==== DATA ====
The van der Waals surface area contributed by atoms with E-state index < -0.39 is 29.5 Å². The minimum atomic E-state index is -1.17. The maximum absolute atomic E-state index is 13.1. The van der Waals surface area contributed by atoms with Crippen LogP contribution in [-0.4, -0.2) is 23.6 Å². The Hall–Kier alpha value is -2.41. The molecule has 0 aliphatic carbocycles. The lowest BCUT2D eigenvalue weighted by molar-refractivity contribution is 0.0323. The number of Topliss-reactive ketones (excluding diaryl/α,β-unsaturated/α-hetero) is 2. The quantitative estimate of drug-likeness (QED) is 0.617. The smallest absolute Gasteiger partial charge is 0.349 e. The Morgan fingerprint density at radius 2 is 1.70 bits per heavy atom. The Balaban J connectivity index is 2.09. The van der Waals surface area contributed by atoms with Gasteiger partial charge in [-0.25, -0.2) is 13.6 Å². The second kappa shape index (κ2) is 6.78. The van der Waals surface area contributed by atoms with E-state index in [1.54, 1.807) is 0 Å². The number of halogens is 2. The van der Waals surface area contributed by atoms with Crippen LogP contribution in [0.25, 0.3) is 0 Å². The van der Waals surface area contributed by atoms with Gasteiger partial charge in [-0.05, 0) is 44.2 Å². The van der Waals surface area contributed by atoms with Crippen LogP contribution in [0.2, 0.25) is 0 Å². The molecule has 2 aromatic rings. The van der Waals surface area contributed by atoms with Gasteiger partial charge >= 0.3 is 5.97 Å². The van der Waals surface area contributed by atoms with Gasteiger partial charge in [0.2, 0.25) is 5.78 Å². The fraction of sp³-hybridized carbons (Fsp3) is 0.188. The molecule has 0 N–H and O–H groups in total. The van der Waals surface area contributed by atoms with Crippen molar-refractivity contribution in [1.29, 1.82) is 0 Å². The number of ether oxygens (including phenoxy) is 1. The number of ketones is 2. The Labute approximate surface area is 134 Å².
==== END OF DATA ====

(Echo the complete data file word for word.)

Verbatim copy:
The van der Waals surface area contributed by atoms with E-state index < -0.39 is 29.5 Å². The minimum atomic E-state index is -1.17. The maximum absolute atomic E-state index is 13.1. The van der Waals surface area contributed by atoms with Crippen LogP contribution in [-0.4, -0.2) is 23.6 Å². The Hall–Kier alpha value is -2.41. The molecule has 0 aliphatic carbocycles. The lowest BCUT2D eigenvalue weighted by molar-refractivity contribution is 0.0323. The number of Topliss-reactive ketones (excluding diaryl/α,β-unsaturated/α-hetero) is 2. The quantitative estimate of drug-likeness (QED) is 0.617. The smallest absolute Gasteiger partial charge is 0.349 e. The Morgan fingerprint density at radius 2 is 1.70 bits per heavy atom. The Balaban J connectivity index is 2.09. The van der Waals surface area contributed by atoms with Gasteiger partial charge in [-0.25, -0.2) is 13.6 Å². The second kappa shape index (κ2) is 6.78. The van der Waals surface area contributed by atoms with E-state index in [1.54, 1.807) is 0 Å². The number of halogens is 2. The van der Waals surface area contributed by atoms with Crippen LogP contribution in [0.25, 0.3) is 0 Å². The van der Waals surface area contributed by atoms with Gasteiger partial charge in [-0.05, 0) is 44.2 Å². The van der Waals surface area contributed by atoms with Crippen LogP contribution in [0.2, 0.25) is 0 Å². The molecule has 2 aromatic rings. The van der Waals surface area contributed by atoms with Gasteiger partial charge >= 0.3 is 5.97 Å². The van der Waals surface area contributed by atoms with Gasteiger partial charge in [0.2, 0.25) is 5.78 Å². The fraction of sp³-hybridized carbons (Fsp3) is 0.188. The molecule has 0 N–H and O–H groups in total. The van der Waals surface area contributed by atoms with Crippen molar-refractivity contribution in [1.29, 1.82) is 0 Å². The number of ether oxygens (including phenoxy) is 1. The number of ketones is 2. The Labute approximate surface area is 134 Å².